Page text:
The end of the war saw many Asian nations "throwing off the chains of colonialism" that had previously bound them. Whereas such countries were administered by white officials prior to the war, who were likely to be sympathetic to a White Australia, the new native anti-colonialist administrations, who had just won their independence from "white oppressors", were "extremely critical of any policy based on racism". Such criticism was always ready to be voiced in the new post-war international organisation of the United Nations (established October 1945), as well as through direct and indirect diplomatic channels(5).
3) Australia's fears of vulnerability.
Australia now felt isolated from Britain, and began to fear the potential might of Asia: economically, politically, and militarily. The political response to these fears were shown in acts of appeasement to Asia, as well as in a new-found desire for cooperation with those nations.
It was believed that "As an affluent community, Australia had to contribute significantly to aid programmes to help stabilise the economy of new Asian nations and ensure the survival of democracy. A corollary to this belief was the assumption that unstable economic conditions would breed communism, which would in turn produce armed aggression" and that "If trading relations could be established with Asian powers, the condition of interdependence that emerged would greatly contribute to better understanding and good relations."(6)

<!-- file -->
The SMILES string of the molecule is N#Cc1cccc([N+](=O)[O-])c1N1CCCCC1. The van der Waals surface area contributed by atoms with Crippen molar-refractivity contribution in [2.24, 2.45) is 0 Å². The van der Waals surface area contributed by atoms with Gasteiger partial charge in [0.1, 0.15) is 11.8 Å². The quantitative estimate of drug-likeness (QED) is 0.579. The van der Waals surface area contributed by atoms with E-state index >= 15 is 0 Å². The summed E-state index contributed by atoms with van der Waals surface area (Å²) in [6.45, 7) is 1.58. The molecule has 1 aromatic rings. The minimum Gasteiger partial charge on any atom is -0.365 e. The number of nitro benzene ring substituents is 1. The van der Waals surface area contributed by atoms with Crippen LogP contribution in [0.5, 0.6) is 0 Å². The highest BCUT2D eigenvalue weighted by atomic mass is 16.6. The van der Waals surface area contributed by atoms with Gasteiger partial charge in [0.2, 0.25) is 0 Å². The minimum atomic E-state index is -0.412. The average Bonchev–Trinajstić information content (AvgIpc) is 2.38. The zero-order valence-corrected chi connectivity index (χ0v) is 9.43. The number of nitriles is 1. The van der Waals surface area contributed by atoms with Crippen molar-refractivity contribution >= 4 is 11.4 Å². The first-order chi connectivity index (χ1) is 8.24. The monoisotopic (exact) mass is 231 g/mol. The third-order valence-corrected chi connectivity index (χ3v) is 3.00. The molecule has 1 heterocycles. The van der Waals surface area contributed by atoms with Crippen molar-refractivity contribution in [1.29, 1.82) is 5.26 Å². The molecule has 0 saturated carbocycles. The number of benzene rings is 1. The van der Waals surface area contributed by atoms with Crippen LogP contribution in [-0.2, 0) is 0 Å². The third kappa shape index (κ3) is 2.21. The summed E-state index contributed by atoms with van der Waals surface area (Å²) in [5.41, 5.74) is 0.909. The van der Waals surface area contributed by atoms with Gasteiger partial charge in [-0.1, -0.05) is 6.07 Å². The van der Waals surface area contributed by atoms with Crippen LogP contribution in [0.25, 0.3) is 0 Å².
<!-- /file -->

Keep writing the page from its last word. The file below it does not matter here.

4) Resulting changes in Australian foreign policy.
As H.I. London stated, "Keeping a balance between collective security based on American strength and directed at Asia, and the simultaneous cultivation of friendly relations with Asian states, became the essence of the new Australian foreign policy ... Australia made a commitment to a "good neighbour policy" with Asia and a reduction of the psychological distance associated with her earlier policies. One fundamental aspect of this change in attitude was the modification of the White Australia policy. Those facets of the policy morally exceptionable to Asians were to be revised"(7).
It was said that, in regards to naturalisation and immigration, "further liberalisation was desirable if the danger were to be avoided of international pressure designed to force the Government of the day to make changes which could very advantageously be made of its own volition"(8), and that "the ill-will engendered in some Asian countries by a rigid and occasionally uncouth application of the policy of 'white Australia', must be considered strategically disadvantageous ... Its immigration policy was an insult to the countries against whose potential hostility that policy was considered to be an insurance"(9).
It was believed that because "Australia, as a large empty continent must have appeared as a tempting area for the resettlement of the Asian masses, it was important that Australia remove possible sources of friction with Asian powers. To this end it was necessary to reduce Asian criticism of the "White Australia" immigration policy and of the Australian administration of Papua New Guinea, through implementing policies of reform."(10)
Thus, the White Australia Policy was to receive several cosmetic changes, so as to soften the racial-discriminatory appearance of Australia's immigration policies.